New plant-based, meat-free brands are targeting Asian food traditions, and Impossible Foods is finding success in taking its product to local restaurants rather than attempting to gain a foothold in retail.

“Retail is an expensive channel when you are a new brand,” said Jordan Sadowsky, director of international expansion at Impossible Foods, speaking at the recent Disruption in Food and Sustainability Summit in Singapore.

“You have to pay for shelf space; you have to pay for marketing to build consumer awareness,” he said.

Impossible Foods’ approach in Asia has mirrored its practice since launching in the US in 2016 of partnering with the restaurant trade. (For more, read WARC’s report: Impossible Foods and Quorn on the ‘meat-free’ future of food.)

“We wanted to take our time to expand to 6,000 restaurants in the US, expand to Hong Kong, expand to Singapore, with some of the best chefs in the world to build that credibility factor with consumers that we’re a great food product,” said Sadowsky.

“We’re not mock meat, we’re not a vegan burger, we’re an incredible meat alternative,” he added. “We are meat, quite frankly.”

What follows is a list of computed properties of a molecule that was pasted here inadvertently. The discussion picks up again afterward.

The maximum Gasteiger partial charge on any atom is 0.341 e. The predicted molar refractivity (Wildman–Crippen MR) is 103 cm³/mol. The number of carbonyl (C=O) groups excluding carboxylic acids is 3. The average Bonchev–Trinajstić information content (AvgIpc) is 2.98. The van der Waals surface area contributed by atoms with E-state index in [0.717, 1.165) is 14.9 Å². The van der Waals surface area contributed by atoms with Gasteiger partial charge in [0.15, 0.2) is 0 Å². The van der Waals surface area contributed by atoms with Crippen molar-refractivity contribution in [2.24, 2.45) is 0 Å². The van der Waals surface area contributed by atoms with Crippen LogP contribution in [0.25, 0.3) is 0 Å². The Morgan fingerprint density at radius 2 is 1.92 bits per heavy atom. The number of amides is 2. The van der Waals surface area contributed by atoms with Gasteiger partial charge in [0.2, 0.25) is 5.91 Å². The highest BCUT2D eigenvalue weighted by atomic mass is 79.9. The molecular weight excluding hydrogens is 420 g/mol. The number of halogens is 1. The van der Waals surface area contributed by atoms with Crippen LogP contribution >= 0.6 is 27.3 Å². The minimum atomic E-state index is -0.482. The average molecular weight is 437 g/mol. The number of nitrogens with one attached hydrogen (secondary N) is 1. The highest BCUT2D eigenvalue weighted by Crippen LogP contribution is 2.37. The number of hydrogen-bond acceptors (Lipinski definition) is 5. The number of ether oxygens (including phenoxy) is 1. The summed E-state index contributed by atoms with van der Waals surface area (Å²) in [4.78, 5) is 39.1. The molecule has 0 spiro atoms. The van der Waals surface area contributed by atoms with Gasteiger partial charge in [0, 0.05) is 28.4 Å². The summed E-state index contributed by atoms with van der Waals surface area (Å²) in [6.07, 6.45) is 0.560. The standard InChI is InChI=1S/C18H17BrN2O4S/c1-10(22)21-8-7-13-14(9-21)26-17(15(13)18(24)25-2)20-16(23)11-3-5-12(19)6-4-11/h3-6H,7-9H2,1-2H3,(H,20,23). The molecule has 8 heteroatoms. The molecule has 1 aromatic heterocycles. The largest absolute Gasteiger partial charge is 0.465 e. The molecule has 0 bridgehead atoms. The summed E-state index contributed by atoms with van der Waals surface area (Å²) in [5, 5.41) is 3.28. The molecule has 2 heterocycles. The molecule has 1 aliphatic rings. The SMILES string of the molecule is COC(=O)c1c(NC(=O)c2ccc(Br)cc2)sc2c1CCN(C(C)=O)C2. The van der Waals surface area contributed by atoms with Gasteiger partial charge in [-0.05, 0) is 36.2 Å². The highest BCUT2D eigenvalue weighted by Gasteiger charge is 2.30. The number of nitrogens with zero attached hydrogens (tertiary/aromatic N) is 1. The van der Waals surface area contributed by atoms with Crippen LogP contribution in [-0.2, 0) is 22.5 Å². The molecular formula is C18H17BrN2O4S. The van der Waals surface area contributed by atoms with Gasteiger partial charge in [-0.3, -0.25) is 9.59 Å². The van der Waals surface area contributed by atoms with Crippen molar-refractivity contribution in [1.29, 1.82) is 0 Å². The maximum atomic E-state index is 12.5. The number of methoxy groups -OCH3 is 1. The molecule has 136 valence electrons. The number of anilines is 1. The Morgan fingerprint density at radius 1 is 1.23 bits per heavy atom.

Chefs the brand has approached in the region seem to agree. “We allow chefs and restaurants to adapt the product and meet the local taste of the consumers,” Sadowsky explained.

“When we went out to Hong Kong, we could see our products used in dumplings,” he said. And soon after launching in Singapore he was able to report that Impossible is now in “about 20 different types of dishes” across 15 restaurants in the city state.

“We are not just a burger company; we never intended to be one,” said Sadowsky. “In the US, the burger is super iconic, so that’s where you see most of the product. But out here, [there’s] tons of diversity.”

Sourced from WARC